Dreamtime

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Status: Finished  |  Genre: Literary Fiction  |  House: Booksie Classic
A short story about the connection between jazz, dreams and common sense reality.

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Submitted: October 25, 2018

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Submitted: October 25, 2018

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I’m sitting at a bar. A group of jazz players plays an atmospheric tune using improvisation to attune to the lonely night for city dwellers in the eastern side of New York. I’m lonely but surrounded by other people sharing the same predicament. As the jazz band comes to a crescendo I look to it to order a beer and some snacks to feel better about myself. Adept to use what is given for an easy escape.
 
After the play I exit the bar to walk along the cluttered street close to the bar. There is an intimidating silence along this street. Prostitutes can be seen. Brown rats rushes by. The sparse traffic occasionally makes sounds with horns pushing their heavy vehicles along the street at night.
 
As I come into a dark alley I walk along quite drunk from the alcohol usage. I continue along the alley. Watch my steps. Watch the rats, the paper bags and feeling the smell from the street. I’m hit in the back with a sharp object. I scream, turn around and watch a young man with a knife.
 
“Give me your wallet.” The young man says, “Give it to me.”
 
I hesitate. I try to scream. But the chock of the moment makes me paralyzed. The young man stares blankly into my face, makes a jump and cuts into my flesh with the knife. I fall to the ground, heavily injured and the young man takes hold of the wallet in my jacket. He runs away. I try to call for help but loses consciousness.
 
* * *
 
The next day I wake up in a hospital. The ceiling of the hospital has a white armature. It penetrates my eyes with blinding force. I close my eyes, turn my head to the right and watch other patients sleep close to me. I’m not lonely. Other patients makes disturbing noises too. It’s a stressful situation with many nurses taking care of patients.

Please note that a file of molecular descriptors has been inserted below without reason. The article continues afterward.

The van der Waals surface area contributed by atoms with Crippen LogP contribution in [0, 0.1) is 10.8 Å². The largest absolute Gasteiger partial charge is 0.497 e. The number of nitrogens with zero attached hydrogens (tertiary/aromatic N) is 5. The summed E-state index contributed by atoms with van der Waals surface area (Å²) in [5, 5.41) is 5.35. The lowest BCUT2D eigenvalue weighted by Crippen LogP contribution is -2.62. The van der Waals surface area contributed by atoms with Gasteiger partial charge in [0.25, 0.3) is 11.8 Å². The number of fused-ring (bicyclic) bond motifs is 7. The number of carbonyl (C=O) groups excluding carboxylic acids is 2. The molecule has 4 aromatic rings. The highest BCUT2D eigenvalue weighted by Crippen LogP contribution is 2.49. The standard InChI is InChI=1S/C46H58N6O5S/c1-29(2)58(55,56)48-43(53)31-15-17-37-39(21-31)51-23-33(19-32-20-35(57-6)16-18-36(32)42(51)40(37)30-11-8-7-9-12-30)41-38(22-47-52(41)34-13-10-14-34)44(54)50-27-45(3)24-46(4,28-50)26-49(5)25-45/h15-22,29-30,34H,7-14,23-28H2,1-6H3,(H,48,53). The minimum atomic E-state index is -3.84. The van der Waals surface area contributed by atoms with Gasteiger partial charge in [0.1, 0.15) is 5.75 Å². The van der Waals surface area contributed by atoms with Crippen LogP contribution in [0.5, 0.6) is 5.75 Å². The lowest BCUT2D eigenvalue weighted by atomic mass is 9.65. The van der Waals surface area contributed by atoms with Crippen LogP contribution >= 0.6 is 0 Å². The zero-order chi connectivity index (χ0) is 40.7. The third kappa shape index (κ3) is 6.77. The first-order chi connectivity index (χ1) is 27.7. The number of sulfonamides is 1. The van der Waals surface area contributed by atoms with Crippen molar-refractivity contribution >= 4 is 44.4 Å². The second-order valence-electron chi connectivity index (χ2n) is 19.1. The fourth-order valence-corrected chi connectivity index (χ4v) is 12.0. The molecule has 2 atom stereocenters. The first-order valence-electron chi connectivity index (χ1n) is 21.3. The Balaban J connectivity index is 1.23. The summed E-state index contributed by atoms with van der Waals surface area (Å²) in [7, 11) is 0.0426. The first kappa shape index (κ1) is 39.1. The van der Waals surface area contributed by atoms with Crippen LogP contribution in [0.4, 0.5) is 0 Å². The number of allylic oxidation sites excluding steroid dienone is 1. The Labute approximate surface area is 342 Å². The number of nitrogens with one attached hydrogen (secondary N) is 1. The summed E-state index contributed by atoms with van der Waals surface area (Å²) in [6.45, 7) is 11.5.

As I turn back in initial position I watch a huge bandage upon my chest. The guy from the dark alley had penetrated one of my lungs. I can hardly breathe steady. I fall back into blackness as a helpless victim from theft abuse.
 
A month later I’m back in my neighbourhood in eastern New York. I have started to think. To reflect upon my mistake to walk the dark alley at night. It had felt so surreal. So dark and imposing. Still I had done a common mistake. To walk into a dangerous area contrary to reason.
 
Not much longer after I meet a woman along a harbour area that walk a walk passing boats. I pick up a conversation with this lady. And I tell her that the water looks inviting. To swim along the watery surface. Like a dolphin.
 
“You surely have a point.” The woman says, “Many walk by, not many enter the ocean.”
 
“I wish I could swim.” I say, “But I was attacked by a thief a month ago and lost the function of my left side lung.”
 
“Too bad.” The lady says.
 
We walk together along the harbour area for several minutes. Watching a huge ship pass by with tourists using cameras and video-tape recorders. They are singing along. Putting up happy faces. They sing sailor songs to the rhythm of the ocean waves. 
 
The lady and I enter a long conversation about thieves, injuries and the chain of events that led me to my new condition.
 
“The problem with you may be that you live like a dreamer.” The woman says wearing a red cape. “You should just wake up to the reality of the modern world.”
 
“What do you mean?”
 
“I mean that bad things happens but it’s mostly due to our inability to adjust to reality.” She says, “We live like in a play. A theatrical stage of dark suspicions, shallow dreams and reality constructs. In your case, if I may suggest, it may be due to some event in your past or just a chance occurrence.”
 
“I shall just think about it.” I say.
 
We exchange phone numbers and I get a last look at the ocean and the harbour area as I leave the woman alone for some refreshments in a nearby cafe.
 
* * *
 
I start to think about what had been said. The quite surprising but also honest opinions given by the lady with the red cape. 
 
It was about reality. About the dreamy representation we have about reality. That a dark alley can look quite sad but also quite comforting. That some unknown force dictated my steps that lonely night. It was about the wrong choice. As I think about this I realize I had to become a jazz player.
 
I had envied the rulers of the jazz scene as far as I could remember. The improvisation. The right licks. The stage persona of someone that had given up their shallow concerns for the magic of the night. 
 
What if I could become one of those? What if it was possible to transcend the notion of failure in art and in other areas? What if reality was a dream just well hidden?
 
* * *